Orland, Calif.—On Friday, high school students in orland received a real life lesson on the consequences of driving while under the influence.
It wasn't your typical set-up in the gymnasium with a judge front and center sentencing two woman who drove under the influence.
"These two people that agreed said that I made mistakes in my life and I want these students to see what has happened to me so that maybe they don't make these same mistakes," said Sara Harbarger, Glenn County Deputy District Attorney.
The sentencing was organized with the Glenn Superior Court along with the District Attorney's office, the California Office of Traffic Safety and the Office of Education's Friday Night Live program.
Alondra Pompa is a junior at the school and said while she doesn't drive yet, it's important for her peers to watch a sentencing and see the consequences.
"This is a serious matter and people are getting sentencing and they are losing their family because they can't see them and it's really important," she said.
"You can lose your job, you can have your kids taken away potentially, and you could lose your freedom and be sent to prison. Or as we're going to talk about today later, you can injure your passengers, you can kill your passengers, kill yourself or anyone else on the roadway," said Harbarger.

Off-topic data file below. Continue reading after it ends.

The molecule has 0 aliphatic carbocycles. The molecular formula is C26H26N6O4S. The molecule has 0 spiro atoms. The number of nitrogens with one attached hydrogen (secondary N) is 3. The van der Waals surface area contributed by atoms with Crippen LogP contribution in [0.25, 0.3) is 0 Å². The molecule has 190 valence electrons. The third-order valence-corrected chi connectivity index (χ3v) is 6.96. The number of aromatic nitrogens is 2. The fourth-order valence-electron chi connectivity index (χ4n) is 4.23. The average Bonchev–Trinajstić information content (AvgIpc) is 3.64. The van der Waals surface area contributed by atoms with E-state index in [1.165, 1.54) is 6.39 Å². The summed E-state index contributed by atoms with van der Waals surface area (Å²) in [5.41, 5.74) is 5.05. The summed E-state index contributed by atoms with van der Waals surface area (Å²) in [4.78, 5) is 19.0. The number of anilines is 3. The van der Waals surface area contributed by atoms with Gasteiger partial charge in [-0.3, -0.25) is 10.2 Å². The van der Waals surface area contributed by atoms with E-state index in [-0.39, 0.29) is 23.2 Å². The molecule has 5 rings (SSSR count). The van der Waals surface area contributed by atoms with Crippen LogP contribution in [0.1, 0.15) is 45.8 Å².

Driving under the influence is something that school principal Victor Perry said is easily preventable.
"Anytime you lose a young life it's tragic and it's horrible, they have their whole life in front of them and they're just getting going and you know having those dreams and aspirations," he said.
In addition to learning about the consequences, Harbarger said she wants students to know that driving under the influence isn't just limited to alcohol.
"Marijuana, prescription drugs, meth, and that's just as impairing as alcohol and it seems that a lot of people don't realize that and so we're seeing a lot more injuries and fatality collisions based on drug dui's," said Harbarger.
Students were also given the opportunity to add their name to Casey's Pledge, where they agree not to drink and drive or get in the car of a drinking driver in honor of 20-year-old Casey Goodwin who was killed by an 18-year-old drunk driver..